All the while incorporating a little country in our lives, everyday.


  1. I think all of that sounds awesome, I really do, but I'm just too citified to actually live that way. I like my modern conveniences to be, well, convenient. Maybe we should spend our summers in the country. That would be a perfect blend!

  2. Your memories created a true visual for me because I did so many of the same things in the very same house, barn, & field growing up. And remember, it was your great-grandma who, when asked how things were during the great Depression, said, "Depression? What Depression? We were always poor." She equated poor with normal and lived by her hard work. She's the one who taught me how to bake bread and make homemade butter and jam. She taught me to knit and crochet. Survival tools or smart fun??

  3. Karen-I think that so much of what we are comfortable with, what we find a sense of ourselves in, is how we grew up. I love my life and I enjoy all the things that make life easier, but I'm always drawn to my memories of life growing up. I think I would love a life in the country, but be able to visit the city on the weekends. Of course, I may miss what I have once it's gone. I may just be a grass is always greener person on the country side, and then discover that it's not. But I sure would like to find out.

  4. I think there is something to be said for those people who give up everything to follow this kind of dream. I once read about a family who gave up everything here to live on a beautiful island off the coast of Italy. It's not perfect, but it's what they wanted their children to experience. This would be a great conversation for the couch, would it not?! Meanwhile, I think it's obvious and wonderful that you are creating and passing down these memories. It will create 'I wish' moments in your kids as they grow. They will know what is important in life based on your stories! I wish I had the big family my mother remembers so fondly. I don't have it, but I'm trying to create it for my kids (yes, three kids is big for me) based partly on her wonderful stories. See??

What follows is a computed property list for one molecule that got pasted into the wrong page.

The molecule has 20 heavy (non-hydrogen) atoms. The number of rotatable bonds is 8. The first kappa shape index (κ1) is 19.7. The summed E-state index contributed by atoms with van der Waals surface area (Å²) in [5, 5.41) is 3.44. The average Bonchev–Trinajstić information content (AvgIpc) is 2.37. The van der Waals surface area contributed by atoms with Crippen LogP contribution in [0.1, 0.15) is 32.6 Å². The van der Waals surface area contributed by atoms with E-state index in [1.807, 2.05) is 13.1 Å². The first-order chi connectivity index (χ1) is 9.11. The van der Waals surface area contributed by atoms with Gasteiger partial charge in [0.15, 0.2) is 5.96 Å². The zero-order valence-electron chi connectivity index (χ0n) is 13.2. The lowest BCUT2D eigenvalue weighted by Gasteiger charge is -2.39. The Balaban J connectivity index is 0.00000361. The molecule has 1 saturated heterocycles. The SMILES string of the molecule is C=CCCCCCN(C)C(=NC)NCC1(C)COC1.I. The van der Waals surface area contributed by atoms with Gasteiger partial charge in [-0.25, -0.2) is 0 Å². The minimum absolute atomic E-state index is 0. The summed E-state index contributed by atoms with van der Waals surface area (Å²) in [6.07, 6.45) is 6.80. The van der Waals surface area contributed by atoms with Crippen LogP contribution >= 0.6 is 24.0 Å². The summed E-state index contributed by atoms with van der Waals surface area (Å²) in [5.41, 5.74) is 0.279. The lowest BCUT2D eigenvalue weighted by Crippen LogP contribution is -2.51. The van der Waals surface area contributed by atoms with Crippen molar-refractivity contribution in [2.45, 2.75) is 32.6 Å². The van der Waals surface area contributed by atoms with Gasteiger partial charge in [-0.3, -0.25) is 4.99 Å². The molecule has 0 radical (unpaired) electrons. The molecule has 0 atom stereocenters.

5. I love this post! I miss Cle Elum, the smell of fresh cut alfalfa, milk that is only a few hours out of the cow, building toys from sticks and pine cones, water from a well, Peoh Point...and you!

    Thanks so much for writing this post.


  6. Country to me is woods, and fields and bugs and wonderful outdoorsie smells and tree forts and riding snowmobiles when your to young and playing in the dirt and running free all day, hearing all that nature has to offer weather it's inside or out!!
    Driving a truck and hauling hay and playing with horses and chickens and dogs and cats and hanging with cows.

    Man do I love the country!!!!

  7. That almost made me cry. It was beautiful. I lived in the country for the first 13 years of my life, and suddenly the opportunity has arisen to move back to the country to take over my family's small little farm. So I hope those things aren't just a romantic fantasy that I have. I hope they're still real.

    The country life is something I think our world desperately needs. And I really feel sorry for the kids that have to grow up in the city.